Alibaba Singles' Day tops $30bn but growth rate plunges

Alibaba Singles' Day tops $30bn but growth rate plunges

Shoppers in China have once again broken records after spending more than $14bn within the first two hours of an annual online buying frenzy.

The Alibaba Group's various shopping platforms broke the 10 billion-yuan ($1.44 billion) sales threshold within the first two minutes and five seconds, after the e-commerce giant kicked off the 10th year of its iconic Double 11 shopping gala (also called 11.11 sale). This year's November 11 gala offers a glimpse of consumer sentiment in China as US tensions and a tit-for-tat tariff war depress stock markets and threaten to dampen the world's No. 2 economy.

Just before 4:00pm on Sunday, about 16 hours into the event, the sales reached $33.5 billion - surpassing the total purchases from last year's Singles Day, according to figures posted online by Alibaba Group. The company surpassed the 100 billion yuan mark less than 2 hours into Singles' Day, according to Alibaba's news website.

Singles Day "is not a day of discounts, but rather a day of gratitude", he said in the video.

And while Evans and Alibaba are confident about Singles Day and Alibaba's role in the future of commerce, reports of a slowing economy in China loom large.

More than 180,000 Chinese and global brands helped celebrate the 10th 11/11 shopping spree, which also featured televised entertainment from names such as Cirque du Soleil and Mariah Carey.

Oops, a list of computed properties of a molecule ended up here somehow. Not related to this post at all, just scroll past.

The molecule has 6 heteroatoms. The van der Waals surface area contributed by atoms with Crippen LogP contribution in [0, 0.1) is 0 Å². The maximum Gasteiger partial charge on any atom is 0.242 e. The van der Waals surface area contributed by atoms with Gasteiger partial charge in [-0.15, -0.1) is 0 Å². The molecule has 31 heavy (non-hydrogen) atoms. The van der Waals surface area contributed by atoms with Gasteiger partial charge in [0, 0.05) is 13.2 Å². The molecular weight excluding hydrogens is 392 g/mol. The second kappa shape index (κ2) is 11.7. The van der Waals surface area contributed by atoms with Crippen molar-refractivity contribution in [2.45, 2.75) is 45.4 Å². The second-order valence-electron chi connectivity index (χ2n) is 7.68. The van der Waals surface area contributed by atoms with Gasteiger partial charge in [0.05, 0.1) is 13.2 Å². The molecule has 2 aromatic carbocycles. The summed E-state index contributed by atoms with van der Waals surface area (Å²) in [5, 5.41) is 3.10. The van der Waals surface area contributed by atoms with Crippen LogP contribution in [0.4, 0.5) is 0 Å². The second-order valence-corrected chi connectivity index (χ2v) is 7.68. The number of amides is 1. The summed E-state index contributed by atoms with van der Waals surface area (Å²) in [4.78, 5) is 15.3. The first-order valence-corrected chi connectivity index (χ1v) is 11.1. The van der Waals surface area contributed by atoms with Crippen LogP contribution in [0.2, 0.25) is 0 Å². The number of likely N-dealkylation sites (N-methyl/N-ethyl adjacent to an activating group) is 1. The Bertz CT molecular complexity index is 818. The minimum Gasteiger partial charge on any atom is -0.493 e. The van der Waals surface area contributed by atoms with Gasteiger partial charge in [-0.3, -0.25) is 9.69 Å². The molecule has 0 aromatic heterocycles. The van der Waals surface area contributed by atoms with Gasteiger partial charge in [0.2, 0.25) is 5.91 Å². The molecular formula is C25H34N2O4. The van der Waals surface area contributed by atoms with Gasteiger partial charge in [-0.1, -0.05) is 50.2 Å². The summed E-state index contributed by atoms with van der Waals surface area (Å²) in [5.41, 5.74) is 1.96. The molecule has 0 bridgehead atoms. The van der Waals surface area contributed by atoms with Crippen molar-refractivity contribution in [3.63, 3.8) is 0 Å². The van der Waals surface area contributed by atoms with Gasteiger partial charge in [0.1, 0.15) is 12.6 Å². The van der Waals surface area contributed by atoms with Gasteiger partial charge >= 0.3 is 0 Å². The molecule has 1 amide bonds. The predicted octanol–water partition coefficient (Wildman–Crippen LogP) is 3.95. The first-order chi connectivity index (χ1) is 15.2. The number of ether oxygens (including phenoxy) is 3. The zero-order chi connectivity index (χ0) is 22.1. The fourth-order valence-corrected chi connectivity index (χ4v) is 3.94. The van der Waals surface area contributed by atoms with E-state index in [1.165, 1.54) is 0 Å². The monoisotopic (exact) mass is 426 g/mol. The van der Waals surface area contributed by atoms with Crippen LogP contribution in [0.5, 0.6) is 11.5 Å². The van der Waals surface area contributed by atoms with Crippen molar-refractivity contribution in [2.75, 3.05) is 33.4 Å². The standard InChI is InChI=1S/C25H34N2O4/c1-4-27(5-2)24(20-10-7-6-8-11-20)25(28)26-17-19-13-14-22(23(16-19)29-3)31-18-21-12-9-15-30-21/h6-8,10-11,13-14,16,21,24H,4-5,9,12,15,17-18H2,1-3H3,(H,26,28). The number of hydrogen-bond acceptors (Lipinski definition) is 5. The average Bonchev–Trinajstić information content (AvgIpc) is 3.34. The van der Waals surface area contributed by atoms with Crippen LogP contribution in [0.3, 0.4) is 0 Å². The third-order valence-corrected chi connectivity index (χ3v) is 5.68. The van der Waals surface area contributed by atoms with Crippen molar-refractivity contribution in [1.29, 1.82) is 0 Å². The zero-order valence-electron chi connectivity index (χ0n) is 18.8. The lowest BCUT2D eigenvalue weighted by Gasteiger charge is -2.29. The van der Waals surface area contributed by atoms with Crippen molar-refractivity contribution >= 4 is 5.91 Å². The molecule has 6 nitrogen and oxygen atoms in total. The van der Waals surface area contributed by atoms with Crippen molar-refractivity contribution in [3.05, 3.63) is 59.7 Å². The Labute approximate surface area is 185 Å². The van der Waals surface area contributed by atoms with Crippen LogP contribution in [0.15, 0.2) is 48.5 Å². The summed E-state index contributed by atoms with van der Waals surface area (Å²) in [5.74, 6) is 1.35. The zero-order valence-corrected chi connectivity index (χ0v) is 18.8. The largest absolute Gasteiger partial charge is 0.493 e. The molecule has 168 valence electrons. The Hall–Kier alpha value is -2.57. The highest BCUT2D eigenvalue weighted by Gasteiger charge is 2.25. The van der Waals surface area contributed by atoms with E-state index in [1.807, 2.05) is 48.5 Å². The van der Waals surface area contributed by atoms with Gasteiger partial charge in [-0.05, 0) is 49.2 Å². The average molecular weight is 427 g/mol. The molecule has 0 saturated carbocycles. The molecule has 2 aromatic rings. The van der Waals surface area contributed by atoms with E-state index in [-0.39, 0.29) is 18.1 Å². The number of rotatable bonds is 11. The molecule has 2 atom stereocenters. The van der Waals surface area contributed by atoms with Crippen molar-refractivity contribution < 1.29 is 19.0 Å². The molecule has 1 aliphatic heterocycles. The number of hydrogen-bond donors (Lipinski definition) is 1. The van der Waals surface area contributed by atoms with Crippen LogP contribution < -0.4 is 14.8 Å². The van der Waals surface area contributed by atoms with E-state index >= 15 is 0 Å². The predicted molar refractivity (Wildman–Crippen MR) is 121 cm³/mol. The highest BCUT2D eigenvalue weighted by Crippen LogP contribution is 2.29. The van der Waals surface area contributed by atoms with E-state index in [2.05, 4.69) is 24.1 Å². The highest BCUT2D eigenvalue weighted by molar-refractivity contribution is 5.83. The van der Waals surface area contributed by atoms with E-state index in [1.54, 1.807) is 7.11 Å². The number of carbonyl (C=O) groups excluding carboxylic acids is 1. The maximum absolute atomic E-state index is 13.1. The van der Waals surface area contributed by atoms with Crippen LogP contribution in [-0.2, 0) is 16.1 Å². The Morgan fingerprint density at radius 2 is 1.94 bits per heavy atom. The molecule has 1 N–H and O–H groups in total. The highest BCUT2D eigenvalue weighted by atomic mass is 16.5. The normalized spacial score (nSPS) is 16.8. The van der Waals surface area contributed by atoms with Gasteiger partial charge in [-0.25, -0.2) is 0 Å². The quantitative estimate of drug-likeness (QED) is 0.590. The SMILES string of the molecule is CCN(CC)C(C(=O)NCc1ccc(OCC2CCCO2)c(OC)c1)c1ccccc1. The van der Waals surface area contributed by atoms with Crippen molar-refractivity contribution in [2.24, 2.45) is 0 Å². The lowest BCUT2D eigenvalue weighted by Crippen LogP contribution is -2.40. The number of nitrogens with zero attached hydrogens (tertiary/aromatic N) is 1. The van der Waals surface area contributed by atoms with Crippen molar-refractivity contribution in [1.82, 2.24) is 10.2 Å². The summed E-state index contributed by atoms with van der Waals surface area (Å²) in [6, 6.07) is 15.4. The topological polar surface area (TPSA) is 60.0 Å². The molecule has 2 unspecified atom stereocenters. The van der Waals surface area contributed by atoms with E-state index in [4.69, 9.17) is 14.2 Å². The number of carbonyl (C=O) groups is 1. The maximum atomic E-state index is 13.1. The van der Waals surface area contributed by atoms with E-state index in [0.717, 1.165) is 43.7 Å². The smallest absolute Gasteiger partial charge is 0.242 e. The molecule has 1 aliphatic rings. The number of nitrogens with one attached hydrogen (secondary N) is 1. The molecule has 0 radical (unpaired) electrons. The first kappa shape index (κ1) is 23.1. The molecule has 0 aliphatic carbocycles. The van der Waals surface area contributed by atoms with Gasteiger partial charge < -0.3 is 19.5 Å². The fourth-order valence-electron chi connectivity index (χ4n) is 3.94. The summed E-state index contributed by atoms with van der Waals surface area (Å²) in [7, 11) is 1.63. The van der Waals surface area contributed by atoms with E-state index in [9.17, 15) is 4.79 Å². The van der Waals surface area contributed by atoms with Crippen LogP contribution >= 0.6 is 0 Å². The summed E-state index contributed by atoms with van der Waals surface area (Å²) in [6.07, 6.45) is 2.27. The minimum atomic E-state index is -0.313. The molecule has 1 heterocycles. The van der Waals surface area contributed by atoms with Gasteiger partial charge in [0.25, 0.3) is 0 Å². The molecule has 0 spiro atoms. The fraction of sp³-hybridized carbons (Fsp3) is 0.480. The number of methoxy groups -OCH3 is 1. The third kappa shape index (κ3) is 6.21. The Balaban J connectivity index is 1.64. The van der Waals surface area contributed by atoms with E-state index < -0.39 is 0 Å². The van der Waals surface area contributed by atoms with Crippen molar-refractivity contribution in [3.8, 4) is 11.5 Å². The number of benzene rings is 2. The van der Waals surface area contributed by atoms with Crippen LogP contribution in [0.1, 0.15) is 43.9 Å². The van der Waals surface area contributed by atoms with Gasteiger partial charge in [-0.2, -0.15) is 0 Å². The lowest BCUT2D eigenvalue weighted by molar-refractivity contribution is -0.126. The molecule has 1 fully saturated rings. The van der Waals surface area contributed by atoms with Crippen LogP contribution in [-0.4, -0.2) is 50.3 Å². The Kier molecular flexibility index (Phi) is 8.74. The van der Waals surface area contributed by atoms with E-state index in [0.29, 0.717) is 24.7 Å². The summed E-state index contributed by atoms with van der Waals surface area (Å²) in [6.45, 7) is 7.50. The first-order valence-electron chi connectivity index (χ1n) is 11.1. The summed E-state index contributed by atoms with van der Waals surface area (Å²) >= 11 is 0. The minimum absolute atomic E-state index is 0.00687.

This is also likely to be Alibaba's last November sale event with founder and chairman Jack Ma at its helm.

Alibaba was crucial in making Singles' Day, previously an obscure holiday observed by just a handful of companies, a massive cultural phenomenon over the last decade.

While not an exact match, Alibaba's Singles' Day is similar to Amazon's Prime Day in many ways.

"Singles' Day has now become a stage for Alibaba to showcase its capabilities across all its platforms", Daniel Zhang, chief executive officer, said at an October news conference in Beijing.

While both Alibaba and competitor JD.com have pledged to use biodegradable packaging to cut down on waste, research conducted this month by Greenpeace East Asia said many plastics marked "biodegradable" and used by Chinese e-retailers can break down only under high temperatures in facilities that are limited in number across the country.

Still, there's some uncertainty this year, as the trade war and deflating asset values threaten to disrupt economic growth. To compensate, the company will take in less income from its platforms in the near term in order to retain brands and new buyers, it said.

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